Saturday, July 8, 2017

If something sucks, better to say so than remain quiet

In Philip Morris USA Inc. v. Computer Services, Inc., WIPO Case No. D2017-0847 (Peter L. Michaelson, June 15, 2017), the Panel required the transfer of marlborosucks.com to Complainant owner of the MARLBORO trademark for cigarettes. Philip Morris is one of the, if not the, most active complainants in UDRP matters handled by WIPO, and it secures the transfer of challenged domains nearly every time. In this instance, given that the domain name used the term "sucks," Respondent registered and owned the disputed domain for nearly 18 years (!!!), and Respondent filed a Response to the Complaint, at first glance I thought Respondent had a fighting chance here. Needless to say, its defenses blew up in smoke.

In examining whether the disputed domain is identical or confusingly similar to a trademark in which Complainant has rights, the Panel noted the well-recognized rule that adding the term "sucks" to another's trademark, with the mere addition of a gTLD like ".com," results in a disputed domain that is identical or confusingly similar to a trademark in which a complainant has rights. In an attempt to set a World Record for longest string cite, the Panel cited a whopping 35 UDRP cases in support of this well-recognized point.

Moving to the second factor to be proved in a UDRP dispute, namely, that Respondent has no rights or legitimate interests in the disputed domain, this factor is where it became more clear Respondent was going to lose this case. Of most significance, the Panel emphasized that "Respondent never did and does not now use nor has ever made any demonstrable preparations to use the disputed domain name to resolve to an operational website through which it does or will make bona fide offerings of any goods or services," and then held that "[p]assively holding a domain name, which infringes the trademark rights of another, for nearly an 8 year period does not qualify, on any basis, as a bona fide offering of goods and services." Interestingly, the Panel noted the 8 year period right after stating that Respondent has registered and owned the disputed domain since 1999, which would be an 18 year period. As such, it is not clear if passive holding for 8 years results in no legitimate rights, or if the Panel meant to say 18 throughout the decision.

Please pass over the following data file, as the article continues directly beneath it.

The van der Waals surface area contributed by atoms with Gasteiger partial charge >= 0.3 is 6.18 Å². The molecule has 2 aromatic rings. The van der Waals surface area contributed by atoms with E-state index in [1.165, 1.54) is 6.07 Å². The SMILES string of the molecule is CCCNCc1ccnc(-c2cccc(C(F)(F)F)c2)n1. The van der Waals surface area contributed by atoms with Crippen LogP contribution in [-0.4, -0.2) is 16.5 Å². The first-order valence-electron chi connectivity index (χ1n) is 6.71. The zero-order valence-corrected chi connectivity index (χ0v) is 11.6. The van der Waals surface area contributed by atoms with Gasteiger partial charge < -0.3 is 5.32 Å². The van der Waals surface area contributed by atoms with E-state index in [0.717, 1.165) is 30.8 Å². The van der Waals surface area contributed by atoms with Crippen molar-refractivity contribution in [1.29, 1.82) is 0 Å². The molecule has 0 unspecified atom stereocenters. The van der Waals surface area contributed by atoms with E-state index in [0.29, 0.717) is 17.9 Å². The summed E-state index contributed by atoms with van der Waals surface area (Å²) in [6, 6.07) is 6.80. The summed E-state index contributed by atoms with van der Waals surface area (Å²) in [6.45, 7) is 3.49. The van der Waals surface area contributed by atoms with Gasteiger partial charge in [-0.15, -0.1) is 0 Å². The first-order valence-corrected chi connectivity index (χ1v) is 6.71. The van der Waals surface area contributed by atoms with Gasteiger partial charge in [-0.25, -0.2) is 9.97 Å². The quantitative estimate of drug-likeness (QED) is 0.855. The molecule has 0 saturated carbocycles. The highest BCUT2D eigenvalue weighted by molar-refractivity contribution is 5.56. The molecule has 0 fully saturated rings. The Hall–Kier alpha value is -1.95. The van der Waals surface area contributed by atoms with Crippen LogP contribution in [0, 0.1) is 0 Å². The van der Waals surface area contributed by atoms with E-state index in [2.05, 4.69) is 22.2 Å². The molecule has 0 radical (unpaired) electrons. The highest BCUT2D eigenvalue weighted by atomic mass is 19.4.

Turning to the final factor to be proved in a UDRP dispute, namely, bad faith registration and use of the disputed domain by Respondent, the Panel found bad faith as to both. But first, the Panel acknowledged that owning a "sucks" domain is often permitted under the UDRP and not actionable: "The disputed domain name, being a 'sucks'-based name, could, under a proper set of circumstances, legitimately serve as an address of a noncommercial, operational website, e.g., a so-called gripe site, through which the Respondent posts content critical of the Complainant and/or its cigarette products offered under its mark MARLBORO." In this instance, "[h]owever, none of those circumstances has apparently ever existed here and certainly do not now exist."

To its credit, Respondent fought as best it could with the bad fact that it had never used the disputed domain, and cited a bunch of federal court cases arguing that owning a "sucks" domain is permissible. The Panel, however, was not impressed given the facts before it: "Each of the federal cases which the Respondent cites for the proposition that free speech rights attach to a sucks-based domain name is not only clearly distinguishable from the present facts but is irrelevant to those facts simply because in each such case the name at issue was actually used by a defendant as an address of an operational noncommercial website providing critical comment, an aspect totally missing here." Respondent also claimed it had "plans" to use the disputed domain. but failed to identify "with any degree of specificity whatsoever, what those plans are, and when and how they will be implemented."

And so, the Panel ordered the transfer of the domain name, despite it being owned, paid for, and passively held by Respondent for nearly 18 years. Sucks for the Respondent, but the lesson remains for all others-- if you own or plan to register a "sucks" domain, better use it within a reasonable period of time to complain about the trademark owner or you very well may lose it if challenged.